It’s back: Google Books, our favorite topic in this Intellectual Property Viewpoints series. Google Books is the project through which Google has brought its search capability to the text of more than 20 millions books (with the number still growing). To do so, Google must scan the book and convert the scan to readable text. And there’s the problem: Scanning is copying, and copying raises the question of whether the massive project is a massive violation of the copyrights in all those books. Thus the Authors Guild v. Google class action brought by authors and publishers against Google in a federal district court in New York.
Our earlier discussions of the case include antitrust and procedural problems with a proposed – but ultimately rejected – settlement, concerns about the direction the controversy might take in the aftermath of that rejection, musings about how the whole thing might be resolved by Congress or a public commission, and evaluations of Google’s chances on prevailing on a fair use argument, both in the abstract and in light of a ruling in the related Authors Guild v. Hathitrust case involving university libraries that provided books to Google for scanning. [...]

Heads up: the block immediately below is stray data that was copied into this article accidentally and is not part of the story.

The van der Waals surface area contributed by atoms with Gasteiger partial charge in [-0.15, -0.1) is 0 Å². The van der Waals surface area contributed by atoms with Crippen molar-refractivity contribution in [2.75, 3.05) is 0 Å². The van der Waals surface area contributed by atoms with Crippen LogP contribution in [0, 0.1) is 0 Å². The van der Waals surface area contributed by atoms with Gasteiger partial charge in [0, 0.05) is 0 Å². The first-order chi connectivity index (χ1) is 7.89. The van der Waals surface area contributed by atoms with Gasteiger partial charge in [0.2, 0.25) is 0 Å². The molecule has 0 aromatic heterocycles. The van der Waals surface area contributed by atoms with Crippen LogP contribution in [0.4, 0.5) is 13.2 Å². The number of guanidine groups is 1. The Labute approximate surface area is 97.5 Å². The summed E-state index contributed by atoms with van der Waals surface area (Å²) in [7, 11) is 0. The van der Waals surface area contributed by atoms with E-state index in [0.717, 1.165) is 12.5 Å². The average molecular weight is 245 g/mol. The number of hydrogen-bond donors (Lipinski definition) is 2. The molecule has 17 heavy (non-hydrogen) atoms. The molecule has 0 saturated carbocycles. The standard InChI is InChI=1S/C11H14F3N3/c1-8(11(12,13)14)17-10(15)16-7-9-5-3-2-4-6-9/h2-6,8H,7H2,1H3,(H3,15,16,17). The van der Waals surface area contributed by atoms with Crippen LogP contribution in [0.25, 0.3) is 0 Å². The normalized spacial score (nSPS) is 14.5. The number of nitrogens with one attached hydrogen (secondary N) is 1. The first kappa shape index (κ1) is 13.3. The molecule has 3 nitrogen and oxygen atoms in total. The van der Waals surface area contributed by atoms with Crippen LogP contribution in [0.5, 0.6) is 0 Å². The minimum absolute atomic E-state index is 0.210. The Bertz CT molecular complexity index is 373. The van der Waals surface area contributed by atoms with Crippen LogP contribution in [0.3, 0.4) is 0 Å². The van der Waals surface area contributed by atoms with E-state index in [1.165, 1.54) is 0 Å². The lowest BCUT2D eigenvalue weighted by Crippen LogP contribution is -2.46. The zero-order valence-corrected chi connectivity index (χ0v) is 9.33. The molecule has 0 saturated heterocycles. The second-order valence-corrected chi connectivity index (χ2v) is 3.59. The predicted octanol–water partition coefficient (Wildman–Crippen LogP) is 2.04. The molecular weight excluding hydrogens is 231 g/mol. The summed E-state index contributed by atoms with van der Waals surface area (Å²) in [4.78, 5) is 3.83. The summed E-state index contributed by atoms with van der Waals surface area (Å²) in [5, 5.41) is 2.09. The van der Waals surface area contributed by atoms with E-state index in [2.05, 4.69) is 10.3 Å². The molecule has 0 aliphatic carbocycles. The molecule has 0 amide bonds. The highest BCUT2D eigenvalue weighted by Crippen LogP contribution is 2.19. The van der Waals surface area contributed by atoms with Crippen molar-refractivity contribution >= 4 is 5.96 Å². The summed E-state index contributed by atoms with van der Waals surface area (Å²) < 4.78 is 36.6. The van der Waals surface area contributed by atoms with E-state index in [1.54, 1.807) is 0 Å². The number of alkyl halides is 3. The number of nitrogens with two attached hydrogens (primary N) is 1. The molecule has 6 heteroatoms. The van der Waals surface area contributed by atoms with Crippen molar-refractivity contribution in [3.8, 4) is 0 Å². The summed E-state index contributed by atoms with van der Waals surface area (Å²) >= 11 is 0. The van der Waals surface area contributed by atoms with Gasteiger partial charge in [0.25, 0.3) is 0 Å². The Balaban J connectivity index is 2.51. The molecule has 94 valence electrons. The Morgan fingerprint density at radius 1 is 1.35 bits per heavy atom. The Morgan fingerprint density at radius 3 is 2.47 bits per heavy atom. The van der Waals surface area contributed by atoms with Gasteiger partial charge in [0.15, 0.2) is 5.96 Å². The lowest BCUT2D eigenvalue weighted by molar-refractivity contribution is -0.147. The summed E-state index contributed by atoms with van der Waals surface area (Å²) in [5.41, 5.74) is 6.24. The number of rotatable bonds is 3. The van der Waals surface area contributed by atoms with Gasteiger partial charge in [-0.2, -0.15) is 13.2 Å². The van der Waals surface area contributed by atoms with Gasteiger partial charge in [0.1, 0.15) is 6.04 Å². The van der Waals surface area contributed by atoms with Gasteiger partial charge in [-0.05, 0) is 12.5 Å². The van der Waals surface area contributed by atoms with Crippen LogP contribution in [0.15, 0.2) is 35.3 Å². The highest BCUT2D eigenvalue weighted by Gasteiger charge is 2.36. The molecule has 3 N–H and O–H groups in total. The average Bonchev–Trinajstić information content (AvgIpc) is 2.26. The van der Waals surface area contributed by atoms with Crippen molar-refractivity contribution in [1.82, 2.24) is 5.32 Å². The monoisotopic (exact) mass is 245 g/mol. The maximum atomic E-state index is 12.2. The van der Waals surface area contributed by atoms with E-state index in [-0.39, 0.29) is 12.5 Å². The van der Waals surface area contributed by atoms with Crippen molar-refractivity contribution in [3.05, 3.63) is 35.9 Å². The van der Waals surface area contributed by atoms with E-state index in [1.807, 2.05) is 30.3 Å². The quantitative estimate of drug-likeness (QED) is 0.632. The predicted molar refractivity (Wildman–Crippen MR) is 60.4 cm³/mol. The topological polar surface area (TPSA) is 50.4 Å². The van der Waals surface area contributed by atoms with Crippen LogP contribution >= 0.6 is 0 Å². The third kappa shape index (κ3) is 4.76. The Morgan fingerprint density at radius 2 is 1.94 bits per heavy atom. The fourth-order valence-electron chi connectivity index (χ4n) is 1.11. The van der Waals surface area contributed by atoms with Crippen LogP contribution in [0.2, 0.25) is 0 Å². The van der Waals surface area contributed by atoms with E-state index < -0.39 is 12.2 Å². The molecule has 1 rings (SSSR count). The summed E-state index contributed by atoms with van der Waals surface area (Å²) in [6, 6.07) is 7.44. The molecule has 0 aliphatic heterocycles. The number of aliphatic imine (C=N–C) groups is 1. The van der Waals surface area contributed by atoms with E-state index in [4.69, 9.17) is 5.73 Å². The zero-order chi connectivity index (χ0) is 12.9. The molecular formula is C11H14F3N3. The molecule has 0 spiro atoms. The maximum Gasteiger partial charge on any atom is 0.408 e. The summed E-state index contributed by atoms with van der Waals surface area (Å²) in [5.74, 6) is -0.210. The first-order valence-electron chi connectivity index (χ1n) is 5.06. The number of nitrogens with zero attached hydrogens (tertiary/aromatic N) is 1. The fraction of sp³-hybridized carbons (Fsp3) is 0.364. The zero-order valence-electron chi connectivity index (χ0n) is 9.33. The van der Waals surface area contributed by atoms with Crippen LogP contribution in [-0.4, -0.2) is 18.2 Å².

James Gibson, Google Books: Game, Set, But Not Match, The Media Institute (Nov. 20, 2013), available at http://www.mediainstitute.org/IPI/2013/112013.php.